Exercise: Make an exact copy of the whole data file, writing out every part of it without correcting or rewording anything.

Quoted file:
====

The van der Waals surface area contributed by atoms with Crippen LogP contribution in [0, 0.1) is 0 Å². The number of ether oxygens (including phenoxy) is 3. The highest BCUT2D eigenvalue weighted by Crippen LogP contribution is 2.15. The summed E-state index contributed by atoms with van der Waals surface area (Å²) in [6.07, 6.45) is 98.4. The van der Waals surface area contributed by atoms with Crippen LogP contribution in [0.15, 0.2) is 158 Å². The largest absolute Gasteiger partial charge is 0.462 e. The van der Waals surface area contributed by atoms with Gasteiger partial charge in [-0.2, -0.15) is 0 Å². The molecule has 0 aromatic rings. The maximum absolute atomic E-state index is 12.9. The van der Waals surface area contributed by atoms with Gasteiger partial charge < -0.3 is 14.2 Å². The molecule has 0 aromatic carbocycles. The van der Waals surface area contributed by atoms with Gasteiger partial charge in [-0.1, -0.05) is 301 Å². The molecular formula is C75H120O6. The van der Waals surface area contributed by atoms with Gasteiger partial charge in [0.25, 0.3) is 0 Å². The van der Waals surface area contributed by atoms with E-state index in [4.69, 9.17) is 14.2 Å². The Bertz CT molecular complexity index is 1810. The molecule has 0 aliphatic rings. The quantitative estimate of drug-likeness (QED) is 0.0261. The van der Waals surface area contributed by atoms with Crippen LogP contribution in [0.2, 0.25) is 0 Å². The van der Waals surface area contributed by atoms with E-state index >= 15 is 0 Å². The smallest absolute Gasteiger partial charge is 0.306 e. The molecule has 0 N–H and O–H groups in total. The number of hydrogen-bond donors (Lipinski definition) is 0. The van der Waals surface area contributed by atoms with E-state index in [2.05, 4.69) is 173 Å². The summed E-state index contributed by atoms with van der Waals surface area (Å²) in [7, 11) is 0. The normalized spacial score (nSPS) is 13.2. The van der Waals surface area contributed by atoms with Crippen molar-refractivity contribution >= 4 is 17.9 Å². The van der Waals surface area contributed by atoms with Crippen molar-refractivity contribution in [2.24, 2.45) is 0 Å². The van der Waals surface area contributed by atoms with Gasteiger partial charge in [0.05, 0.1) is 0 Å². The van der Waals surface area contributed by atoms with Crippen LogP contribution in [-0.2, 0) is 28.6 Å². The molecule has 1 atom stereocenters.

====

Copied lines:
The van der Waals surface area contributed by atoms with Crippen LogP contribution in [0, 0.1) is 0 Å². The number of ether oxygens (including phenoxy) is 3. The highest BCUT2D eigenvalue weighted by Crippen LogP contribution is 2.15. The summed E-state index contributed by atoms with van der Waals surface area (Å²) in [6.07, 6.45) is 98.4. The van der Waals surface area contributed by atoms with Crippen LogP contribution in [0.15, 0.2) is 158 Å². The largest absolute Gasteiger partial charge is 0.462 e. The van der Waals surface area contributed by atoms with Gasteiger partial charge in [-0.2, -0.15) is 0 Å². The molecule has 0 aromatic rings. The maximum absolute atomic E-state index is 12.9. The van der Waals surface area contributed by atoms with Gasteiger partial charge < -0.3 is 14.2 Å². The molecule has 0 aromatic carbocycles. The van der Waals surface area contributed by atoms with Gasteiger partial charge in [-0.1, -0.05) is 301 Å². The molecular formula is C75H120O6. The van der Waals surface area contributed by atoms with Gasteiger partial charge in [0.25, 0.3) is 0 Å². The van der Waals surface area contributed by atoms with E-state index in [4.69, 9.17) is 14.2 Å². The Bertz CT molecular complexity index is 1810. The molecule has 0 aliphatic rings. The quantitative estimate of drug-likeness (QED) is 0.0261. The van der Waals surface area contributed by atoms with Crippen LogP contribution in [0.2, 0.25) is 0 Å². The van der Waals surface area contributed by atoms with E-state index >= 15 is 0 Å². The smallest absolute Gasteiger partial charge is 0.306 e. The molecule has 0 N–H and O–H groups in total. The number of hydrogen-bond donors (Lipinski definition) is 0. The van der Waals surface area contributed by atoms with E-state index in [2.05, 4.69) is 173 Å². The summed E-state index contributed by atoms with van der Waals surface area (Å²) in [7, 11) is 0. The normalized spacial score (nSPS) is 13.2. The van der Waals surface area contributed by atoms with Crippen molar-refractivity contribution >= 4 is 17.9 Å². The van der Waals surface area contributed by atoms with Crippen molar-refractivity contribution in [2.24, 2.45) is 0 Å². The van der Waals surface area contributed by atoms with Gasteiger partial charge in [0.05, 0.1) is 0 Å². The van der Waals surface area contributed by atoms with Crippen LogP contribution in [-0.2, 0) is 28.6 Å². The molecule has 1 atom stereocenters.